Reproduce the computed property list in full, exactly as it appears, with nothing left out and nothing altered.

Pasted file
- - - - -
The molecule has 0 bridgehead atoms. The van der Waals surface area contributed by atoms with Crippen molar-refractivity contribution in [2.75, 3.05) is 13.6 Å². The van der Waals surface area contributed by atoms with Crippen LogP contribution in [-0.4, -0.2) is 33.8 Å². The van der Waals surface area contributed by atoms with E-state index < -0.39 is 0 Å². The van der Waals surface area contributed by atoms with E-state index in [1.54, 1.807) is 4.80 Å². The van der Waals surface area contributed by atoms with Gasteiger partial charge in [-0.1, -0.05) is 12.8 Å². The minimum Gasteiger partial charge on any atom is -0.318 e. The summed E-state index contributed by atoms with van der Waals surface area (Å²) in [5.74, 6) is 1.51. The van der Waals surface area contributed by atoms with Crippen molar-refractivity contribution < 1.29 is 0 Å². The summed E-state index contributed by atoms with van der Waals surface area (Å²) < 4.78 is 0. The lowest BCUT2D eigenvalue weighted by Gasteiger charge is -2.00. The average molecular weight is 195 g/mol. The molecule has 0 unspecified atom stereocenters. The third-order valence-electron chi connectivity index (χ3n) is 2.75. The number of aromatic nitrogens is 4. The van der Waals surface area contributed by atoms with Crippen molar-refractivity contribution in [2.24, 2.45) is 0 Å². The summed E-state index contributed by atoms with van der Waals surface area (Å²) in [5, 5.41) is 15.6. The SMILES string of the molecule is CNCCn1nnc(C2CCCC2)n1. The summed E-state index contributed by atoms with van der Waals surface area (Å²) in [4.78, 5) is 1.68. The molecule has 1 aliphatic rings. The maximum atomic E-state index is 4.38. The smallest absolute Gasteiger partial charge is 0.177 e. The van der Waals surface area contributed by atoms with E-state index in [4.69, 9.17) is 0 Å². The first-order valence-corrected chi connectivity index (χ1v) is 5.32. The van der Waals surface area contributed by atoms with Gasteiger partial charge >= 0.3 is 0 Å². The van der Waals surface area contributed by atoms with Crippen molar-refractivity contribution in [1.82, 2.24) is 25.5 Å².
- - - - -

The molecule has 0 bridgehead atoms. The van der Waals surface area contributed by atoms with Crippen molar-refractivity contribution in [2.75, 3.05) is 13.6 Å². The van der Waals surface area contributed by atoms with Crippen LogP contribution in [-0.4, -0.2) is 33.8 Å². The van der Waals surface area contributed by atoms with E-state index < -0.39 is 0 Å². The van der Waals surface area contributed by atoms with E-state index in [1.54, 1.807) is 4.80 Å². The van der Waals surface area contributed by atoms with Gasteiger partial charge in [-0.1, -0.05) is 12.8 Å². The minimum Gasteiger partial charge on any atom is -0.318 e. The summed E-state index contributed by atoms with van der Waals surface area (Å²) in [5.74, 6) is 1.51. The van der Waals surface area contributed by atoms with Crippen molar-refractivity contribution < 1.29 is 0 Å². The summed E-state index contributed by atoms with van der Waals surface area (Å²) < 4.78 is 0. The lowest BCUT2D eigenvalue weighted by Gasteiger charge is -2.00. The average molecular weight is 195 g/mol. The molecule has 0 unspecified atom stereocenters. The third-order valence-electron chi connectivity index (χ3n) is 2.75. The number of aromatic nitrogens is 4. The van der Waals surface area contributed by atoms with Crippen molar-refractivity contribution in [2.24, 2.45) is 0 Å². The summed E-state index contributed by atoms with van der Waals surface area (Å²) in [5, 5.41) is 15.6. The SMILES string of the molecule is CNCCn1nnc(C2CCCC2)n1. The summed E-state index contributed by atoms with van der Waals surface area (Å²) in [4.78, 5) is 1.68. The molecule has 1 aliphatic rings. The maximum atomic E-state index is 4.38. The smallest absolute Gasteiger partial charge is 0.177 e. The van der Waals surface area contributed by atoms with E-state index in [4.69, 9.17) is 0 Å². The first-order valence-corrected chi connectivity index (χ1v) is 5.32. The van der Waals surface area contributed by atoms with Gasteiger partial charge >= 0.3 is 0 Å². The van der Waals surface area contributed by atoms with Crippen molar-refractivity contribution in [1.82, 2.24) is 25.5 Å².